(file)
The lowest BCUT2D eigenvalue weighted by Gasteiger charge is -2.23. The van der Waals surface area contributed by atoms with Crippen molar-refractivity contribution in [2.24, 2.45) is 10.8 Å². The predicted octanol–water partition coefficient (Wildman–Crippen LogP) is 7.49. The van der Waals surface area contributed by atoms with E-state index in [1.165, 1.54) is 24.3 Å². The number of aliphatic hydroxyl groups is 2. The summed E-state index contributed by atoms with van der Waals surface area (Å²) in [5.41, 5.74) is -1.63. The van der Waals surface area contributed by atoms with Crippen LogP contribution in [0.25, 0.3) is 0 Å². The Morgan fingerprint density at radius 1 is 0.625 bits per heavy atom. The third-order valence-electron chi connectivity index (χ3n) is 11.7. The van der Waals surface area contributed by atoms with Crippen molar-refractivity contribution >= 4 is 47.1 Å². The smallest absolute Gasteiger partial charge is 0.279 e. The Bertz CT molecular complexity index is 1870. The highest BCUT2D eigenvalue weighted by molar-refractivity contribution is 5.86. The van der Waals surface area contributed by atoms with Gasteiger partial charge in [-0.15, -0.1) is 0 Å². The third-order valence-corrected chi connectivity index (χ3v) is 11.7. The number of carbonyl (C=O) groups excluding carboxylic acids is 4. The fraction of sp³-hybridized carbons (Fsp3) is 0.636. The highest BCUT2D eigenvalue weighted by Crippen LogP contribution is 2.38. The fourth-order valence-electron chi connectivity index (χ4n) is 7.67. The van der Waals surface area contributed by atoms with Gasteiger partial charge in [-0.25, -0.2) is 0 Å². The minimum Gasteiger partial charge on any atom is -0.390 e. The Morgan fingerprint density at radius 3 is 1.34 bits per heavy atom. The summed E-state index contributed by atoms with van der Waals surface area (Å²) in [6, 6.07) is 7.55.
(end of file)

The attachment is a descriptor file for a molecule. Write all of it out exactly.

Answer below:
The lowest BCUT2D eigenvalue weighted by Gasteiger charge is -2.23. The van der Waals surface area contributed by atoms with Crippen molar-refractivity contribution in [2.24, 2.45) is 10.8 Å². The predicted octanol–water partition coefficient (Wildman–Crippen LogP) is 7.49. The van der Waals surface area contributed by atoms with E-state index in [1.165, 1.54) is 24.3 Å². The number of aliphatic hydroxyl groups is 2. The summed E-state index contributed by atoms with van der Waals surface area (Å²) in [5.41, 5.74) is -1.63. The van der Waals surface area contributed by atoms with Crippen LogP contribution in [0.25, 0.3) is 0 Å². The Morgan fingerprint density at radius 1 is 0.625 bits per heavy atom. The third-order valence-electron chi connectivity index (χ3n) is 11.7. The van der Waals surface area contributed by atoms with Crippen molar-refractivity contribution >= 4 is 47.1 Å². The smallest absolute Gasteiger partial charge is 0.279 e. The Bertz CT molecular complexity index is 1870. The highest BCUT2D eigenvalue weighted by molar-refractivity contribution is 5.86. The van der Waals surface area contributed by atoms with Gasteiger partial charge in [-0.15, -0.1) is 0 Å². The third-order valence-corrected chi connectivity index (χ3v) is 11.7. The number of carbonyl (C=O) groups excluding carboxylic acids is 4. The fraction of sp³-hybridized carbons (Fsp3) is 0.636. The highest BCUT2D eigenvalue weighted by Crippen LogP contribution is 2.38. The fourth-order valence-electron chi connectivity index (χ4n) is 7.67. The van der Waals surface area contributed by atoms with Gasteiger partial charge in [-0.25, -0.2) is 0 Å². The minimum Gasteiger partial charge on any atom is -0.390 e. The Morgan fingerprint density at radius 3 is 1.34 bits per heavy atom. The summed E-state index contributed by atoms with van der Waals surface area (Å²) in [6, 6.07) is 7.55.